Crisis aboard Air India flight 101: Deftness of two pilots in preventing an almost-inevitable catastrophe should be celebrated
The story here is that a major crisis on board was handled professionally and with great control. A nation should salute these two men not minimise their effort.
On 15 January, 2009 Captain Chesley Sullenberger (Sully) landed his USAir 320 safely on the Hudson River and saved everyone. He became an instant hero. India recently had its own Sully in two pilots but because they managed to bring her home safely and not crash the flight. It does not get acknowledged and we do not celebrate great effort when under fire.
Air India Captain Rustom Palia and Captain Sushant Singh could have been discussing their golf handicap over tea and crumpets with more emotion in this almost 20-minute tape as they struggled with instruments that died on them. Not a sign of nerves as their systems fell apart. These Air India captains brought in a Boeing 777-300 with 370 passengers on board crippled with multiple instrumentation failures into Newark and managed to do it with grace, incredible ‘goose bump’ level calm when all hell was breaking loose in the flight deck.
Go listen to the transcript on YouTube and hear it for yourselves.
Think of it. It is 11 September, a day where aviation in New York especially would be on high alert. Recall 17 years ago. Air India 101 calls in normal for approach onto Runway 4R and there is nothing wrong. Yet. Captain Cool then discovers he is unable to latch onto the localizer which helps him get onto the glide slope and is integral to the Instrument Landing System that safely guides an aircraft in on an invisible chute, so to speak. The commander decides to abort approach and go around.
Now, the fun truly starts. As instrument after instrument collapses on him he cannot use his traffic alert and collision avoidance system, he discovers the plane will not connect to the ILS and the weather is closing in. With tremendous equanimity, he considers his options. Air Traffic Control feeds him real time data and he considers in quick succession, Stewart Airport, the military field at Bradley, the option at Boston is offered by ATC and AI 101 has now vectored itself with only one operational radio and unsure where to land. A non-precision approach is considered then aborted.
If this is not bad enough the captain chattily informs ATC he is running out of fuel, has a weather minima that is creating a low ceiling and his conversation with ATC is almost comical with the latter’s admiration reflected in the apology that they cannot do more to help the captain. Unruffled, these two incredible pilots now find they have lost their navigation systems, their autoland, their auto brakes, they have no ILS, just one itty-bitty radio.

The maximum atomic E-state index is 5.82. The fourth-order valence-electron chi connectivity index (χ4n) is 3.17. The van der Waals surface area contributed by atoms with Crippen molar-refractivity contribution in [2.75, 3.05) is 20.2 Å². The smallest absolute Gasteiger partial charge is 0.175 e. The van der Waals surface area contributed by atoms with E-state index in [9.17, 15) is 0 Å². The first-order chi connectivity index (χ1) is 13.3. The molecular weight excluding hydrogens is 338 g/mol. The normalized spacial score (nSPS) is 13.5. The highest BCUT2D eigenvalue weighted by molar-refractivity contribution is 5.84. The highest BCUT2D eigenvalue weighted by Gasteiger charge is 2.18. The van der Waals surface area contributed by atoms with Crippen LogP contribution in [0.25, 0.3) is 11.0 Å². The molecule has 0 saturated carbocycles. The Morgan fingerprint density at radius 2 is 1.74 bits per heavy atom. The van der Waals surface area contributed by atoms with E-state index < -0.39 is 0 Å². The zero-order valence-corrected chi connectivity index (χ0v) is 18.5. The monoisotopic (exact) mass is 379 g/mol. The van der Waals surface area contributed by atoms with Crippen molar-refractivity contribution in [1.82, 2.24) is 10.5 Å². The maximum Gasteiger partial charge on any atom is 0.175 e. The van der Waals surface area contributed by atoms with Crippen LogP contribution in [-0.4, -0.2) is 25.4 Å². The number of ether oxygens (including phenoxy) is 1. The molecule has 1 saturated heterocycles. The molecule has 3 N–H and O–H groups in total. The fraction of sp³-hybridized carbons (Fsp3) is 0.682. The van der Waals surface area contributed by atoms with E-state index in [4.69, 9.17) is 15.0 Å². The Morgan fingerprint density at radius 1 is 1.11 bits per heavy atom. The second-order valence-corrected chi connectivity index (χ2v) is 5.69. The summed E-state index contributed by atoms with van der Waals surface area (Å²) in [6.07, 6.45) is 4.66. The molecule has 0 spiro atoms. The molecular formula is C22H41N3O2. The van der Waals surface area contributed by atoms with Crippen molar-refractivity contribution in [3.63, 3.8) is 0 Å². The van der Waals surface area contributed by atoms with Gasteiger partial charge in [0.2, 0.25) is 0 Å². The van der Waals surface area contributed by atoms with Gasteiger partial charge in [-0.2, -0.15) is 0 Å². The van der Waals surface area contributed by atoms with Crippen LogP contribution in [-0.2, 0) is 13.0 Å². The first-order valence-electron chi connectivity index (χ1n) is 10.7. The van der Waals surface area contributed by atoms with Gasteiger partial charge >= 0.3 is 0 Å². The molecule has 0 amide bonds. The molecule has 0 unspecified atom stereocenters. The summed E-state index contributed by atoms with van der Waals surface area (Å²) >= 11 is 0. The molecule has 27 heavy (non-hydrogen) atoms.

So they decide without the slightest sense of panic or stress to bring in 370 souls on an LNAV/VNAV approach which is essentially using barometric altimeters and ground radio equipment to compute a descent path and adding the support of vertical guidance to a non-precision approach.
Think of you and a carload of the family in the vehicle with fog coming in and suddenly your brakes go mush, the steering wheel will not respond the curving mountain road, the engine is on full power but the panel in front of you has died on you. Now put that car in the air at 6,000 feet.
Multiple failures are rare. The fact that these two pilots were able to handle it is exceptional. Even the loss of one instrument at a crucial take off or landing juncture is underscored by how disorienting it can be. On 1 January, 1978 an Air India 747 bound for Dubai took off and crashed off Bandra with 213 people on board. The cockpit voice recorder went this way in its last few seconds.
My instrument has toppled.
So has mine.
No, but go by this captain.
Go by what……
The toppled instrument was the Attitude Director Indicator or Artificial Horizon and the ‘go by this’ was the flight engineer pointing to the standby ADI. The aircraft (AI 855) had literally flown into the sea.
So technicals aside why do we have to come to learn of such superb flying skills from a possible ham operator monitoring the ATC conversations? Why is Air India not proudly displaying these men at a media conference for their flawless performance under the most trying circumstances?
There is this tendency we have to protect ourselves from criticism. Instead of saying, okay this deserves public attention we will go negative and say, let’s not say anything lest the blame falls on engineering and maintenance.
Aircraft fly on Go items lists and Minimum Equipment Lists every day …with systems that are not working.
The story here is that a major crisis on board was handled professionally and with great control.
A nation should salute these two men not minimise their effort.
Then find out what happened to the plane.
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